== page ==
Abstract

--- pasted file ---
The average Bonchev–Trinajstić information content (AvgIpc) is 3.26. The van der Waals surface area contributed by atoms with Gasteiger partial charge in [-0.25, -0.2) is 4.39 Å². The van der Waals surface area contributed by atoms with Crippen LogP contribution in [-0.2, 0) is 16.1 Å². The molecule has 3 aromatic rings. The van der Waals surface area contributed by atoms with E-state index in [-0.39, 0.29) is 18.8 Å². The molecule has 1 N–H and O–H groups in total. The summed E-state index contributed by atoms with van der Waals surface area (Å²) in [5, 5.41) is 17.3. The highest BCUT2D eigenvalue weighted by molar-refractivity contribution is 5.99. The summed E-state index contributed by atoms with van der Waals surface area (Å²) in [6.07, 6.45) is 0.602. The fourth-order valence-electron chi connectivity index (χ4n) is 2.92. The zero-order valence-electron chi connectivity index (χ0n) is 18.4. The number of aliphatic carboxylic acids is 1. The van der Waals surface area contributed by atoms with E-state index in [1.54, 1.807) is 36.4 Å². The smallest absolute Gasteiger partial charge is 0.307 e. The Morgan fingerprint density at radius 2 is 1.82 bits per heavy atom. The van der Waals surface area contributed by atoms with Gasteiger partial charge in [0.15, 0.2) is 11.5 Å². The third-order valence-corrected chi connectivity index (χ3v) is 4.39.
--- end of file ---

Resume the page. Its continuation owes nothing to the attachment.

At Centerdale, about three miles west of Providence, Rhode Island, there occur quartz crystals showing an unusual number of forms. The rock in which they are found is a green schist, composed principally of bladed hornblende, somewhat altered to chlorite. There is an intrusive granite nearby, and pegmatite stringers and quartz veins from it cut the schist. The quartz crystals occur in small open cavities, and have doubtless been formed by hot solutions emanating from the granite. They are normally clear and colorless, but at times are more or less filled with tiny plates of chlorite, giving them a green color. Their complex form may be the result of the presence of so much chloritic material in the solutions from which they crystallized. All are right-handed, and twinned, as shown by repetition of trigonal pyramid faces on adjacent corners.

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